A different way to tackle football hooliganism


When people think of Stoke City fans, the word hooligan is not far off their tongue.

It’s an unfair stereotype for a club that has some of the most passionate supporters in the league.

These preconceived notions are part of the reason that football fans feel they are treated unfairly by police officers.

Though there are fewer arrests, some feel they are persecuted by a system that wants to sterilise their passion.

Adam Humza, a 35-year-old Potter from Biddulph, says that police officers are often guilty of painting every supporter with the same brush: “I can understand the difficulty of their job, you’re dealing with 30,000 people. They don’t know where the trouble’s going to come from.

“When you’ve got the rowdy fans mixing in with the families, it’s hard to separate them.

“But that only makes our experience as fans worse. I don’t want to be glared at by a police officer whilst I’m having a drink.

“There has to be a better way to deal with it.”

Professor Clifford Stott at Keele University may have just found that way.

He conceptualised a project called ‘Enable’ in early 2014 only a few months after the death of a Swedish Djurgården supporter from a violent incident.

In high-profile incidents like this, the response tends to be a great increase in security which is counter-productive.

The ‘Enable’ project encourages a science and dialogue-based response to football crowds.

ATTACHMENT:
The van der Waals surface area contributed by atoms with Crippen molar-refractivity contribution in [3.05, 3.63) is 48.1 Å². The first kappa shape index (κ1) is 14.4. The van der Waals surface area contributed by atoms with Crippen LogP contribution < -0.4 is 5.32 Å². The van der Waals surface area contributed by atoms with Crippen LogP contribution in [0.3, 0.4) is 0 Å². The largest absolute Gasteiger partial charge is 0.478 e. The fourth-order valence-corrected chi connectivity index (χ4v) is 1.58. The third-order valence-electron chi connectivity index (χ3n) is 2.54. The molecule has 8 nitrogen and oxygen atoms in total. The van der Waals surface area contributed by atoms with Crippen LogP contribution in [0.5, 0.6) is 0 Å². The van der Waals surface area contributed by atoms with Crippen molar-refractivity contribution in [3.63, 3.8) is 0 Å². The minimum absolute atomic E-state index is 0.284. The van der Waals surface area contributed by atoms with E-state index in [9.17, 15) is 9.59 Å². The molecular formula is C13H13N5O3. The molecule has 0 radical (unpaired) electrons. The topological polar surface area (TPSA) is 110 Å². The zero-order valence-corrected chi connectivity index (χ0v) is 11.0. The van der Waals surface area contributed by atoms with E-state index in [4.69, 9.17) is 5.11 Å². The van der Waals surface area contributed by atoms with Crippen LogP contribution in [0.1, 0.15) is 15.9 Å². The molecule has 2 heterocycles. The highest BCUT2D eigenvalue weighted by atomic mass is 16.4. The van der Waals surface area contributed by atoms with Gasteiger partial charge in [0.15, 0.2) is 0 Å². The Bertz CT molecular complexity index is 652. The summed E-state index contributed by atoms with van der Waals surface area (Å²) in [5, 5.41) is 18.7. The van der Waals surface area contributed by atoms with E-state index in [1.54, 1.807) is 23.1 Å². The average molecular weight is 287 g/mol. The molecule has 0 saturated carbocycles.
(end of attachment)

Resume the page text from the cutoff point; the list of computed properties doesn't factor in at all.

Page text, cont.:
It is a proven, democratic approach that makes the fans feel that they are being heard rather than just another faceless member of the crowd.

‘Enable’ prioritises a pleasant and entertaining match experience for the fans, as well as developing safety measures that protect supporters.

Professor Stott works with several police forces and football clubs over Europe, as well as founding the Keele Policing Academic Collaboration (KPAC) which focuses on uniting academics with policing partners all over the world.

Staffordshire Police regularly interact with Professor Stott and have embraced his methods into their policing.

Peter Aston, Dedicated football officer for Staffordshire Police says that Policing needs to be open to change to deal with the ever changing issues in our communities: “Engagement with supporters is part of how we develop new ways to deal with the issues we face.

“We have found that the positive engagement we strive to have with supporters arriving into Staffordshire over the last few years has proven to be most welcome by supporters.

“Sign posting away fans to premises where they can get a drink and food in a safe environment, arranging ‘bus transportation to and from the Stadium / Railway Station bare examples of this.

“Part of all our Football briefings to Police Officers is the Community focused nature of the event, and the very necessary differentiation between persons coming to enjoy a competitive sporting event and that very small minority that may or do involve themselves in poor behaviour.”

With arrests and incidents decreasing, it seems that the ‘Enable’ project is helping fans and police officers alike: “There is nothing wrong at all with being passionate in the support of your team, nor any harm in having an alcoholic drink as part of the experience.

“Everyone needs to maintain self-control, act in a responsible manner, and the vast majority of fans do exactly that.”

Staffordshire Police are clearly open to embracing new methods, and this bodes well for every football fan who is tired of being treated like a hooligan.


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